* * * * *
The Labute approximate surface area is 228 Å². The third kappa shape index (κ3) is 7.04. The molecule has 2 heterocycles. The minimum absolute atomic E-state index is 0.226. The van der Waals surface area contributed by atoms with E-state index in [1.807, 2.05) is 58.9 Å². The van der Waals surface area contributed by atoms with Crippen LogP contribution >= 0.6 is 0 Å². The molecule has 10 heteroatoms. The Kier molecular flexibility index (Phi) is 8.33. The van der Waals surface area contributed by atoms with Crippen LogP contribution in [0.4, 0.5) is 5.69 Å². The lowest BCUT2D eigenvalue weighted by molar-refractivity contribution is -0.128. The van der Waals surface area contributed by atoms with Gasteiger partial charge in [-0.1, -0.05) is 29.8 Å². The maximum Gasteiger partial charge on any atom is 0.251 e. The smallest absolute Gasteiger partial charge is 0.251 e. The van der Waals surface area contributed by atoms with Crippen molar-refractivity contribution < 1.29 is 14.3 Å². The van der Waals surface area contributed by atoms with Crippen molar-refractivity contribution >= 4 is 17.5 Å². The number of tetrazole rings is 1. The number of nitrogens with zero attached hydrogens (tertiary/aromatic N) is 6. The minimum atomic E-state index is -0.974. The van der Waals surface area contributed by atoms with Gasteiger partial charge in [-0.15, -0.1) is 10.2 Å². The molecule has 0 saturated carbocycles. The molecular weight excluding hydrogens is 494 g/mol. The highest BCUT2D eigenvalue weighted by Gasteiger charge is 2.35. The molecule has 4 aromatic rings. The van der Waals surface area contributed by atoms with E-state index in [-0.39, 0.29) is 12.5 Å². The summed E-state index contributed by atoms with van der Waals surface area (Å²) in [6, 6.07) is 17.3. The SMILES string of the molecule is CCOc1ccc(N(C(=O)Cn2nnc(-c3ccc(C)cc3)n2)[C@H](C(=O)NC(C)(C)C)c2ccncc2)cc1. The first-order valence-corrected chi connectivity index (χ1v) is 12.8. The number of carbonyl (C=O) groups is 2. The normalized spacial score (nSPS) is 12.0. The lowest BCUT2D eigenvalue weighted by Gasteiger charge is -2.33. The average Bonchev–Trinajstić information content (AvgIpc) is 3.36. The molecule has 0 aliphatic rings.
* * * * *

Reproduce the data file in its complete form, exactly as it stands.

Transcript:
The Labute approximate surface area is 228 Å². The third kappa shape index (κ3) is 7.04. The molecule has 2 heterocycles. The minimum absolute atomic E-state index is 0.226. The van der Waals surface area contributed by atoms with E-state index in [1.807, 2.05) is 58.9 Å². The van der Waals surface area contributed by atoms with Crippen LogP contribution >= 0.6 is 0 Å². The molecule has 10 heteroatoms. The Kier molecular flexibility index (Phi) is 8.33. The van der Waals surface area contributed by atoms with Crippen LogP contribution in [0.4, 0.5) is 5.69 Å². The lowest BCUT2D eigenvalue weighted by molar-refractivity contribution is -0.128. The van der Waals surface area contributed by atoms with Gasteiger partial charge in [-0.1, -0.05) is 29.8 Å². The maximum Gasteiger partial charge on any atom is 0.251 e. The smallest absolute Gasteiger partial charge is 0.251 e. The van der Waals surface area contributed by atoms with Crippen molar-refractivity contribution < 1.29 is 14.3 Å². The van der Waals surface area contributed by atoms with Crippen molar-refractivity contribution >= 4 is 17.5 Å². The number of tetrazole rings is 1. The number of nitrogens with zero attached hydrogens (tertiary/aromatic N) is 6. The minimum atomic E-state index is -0.974. The van der Waals surface area contributed by atoms with Gasteiger partial charge in [-0.15, -0.1) is 10.2 Å². The molecule has 0 saturated carbocycles. The molecular weight excluding hydrogens is 494 g/mol. The highest BCUT2D eigenvalue weighted by Gasteiger charge is 2.35. The molecule has 4 aromatic rings. The van der Waals surface area contributed by atoms with E-state index in [-0.39, 0.29) is 12.5 Å². The summed E-state index contributed by atoms with van der Waals surface area (Å²) in [6, 6.07) is 17.3. The SMILES string of the molecule is CCOc1ccc(N(C(=O)Cn2nnc(-c3ccc(C)cc3)n2)[C@H](C(=O)NC(C)(C)C)c2ccncc2)cc1. The first-order valence-corrected chi connectivity index (χ1v) is 12.8. The number of carbonyl (C=O) groups is 2. The normalized spacial score (nSPS) is 12.0. The lowest BCUT2D eigenvalue weighted by Gasteiger charge is -2.33. The average Bonchev–Trinajstić information content (AvgIpc) is 3.36. The molecule has 0 aliphatic rings.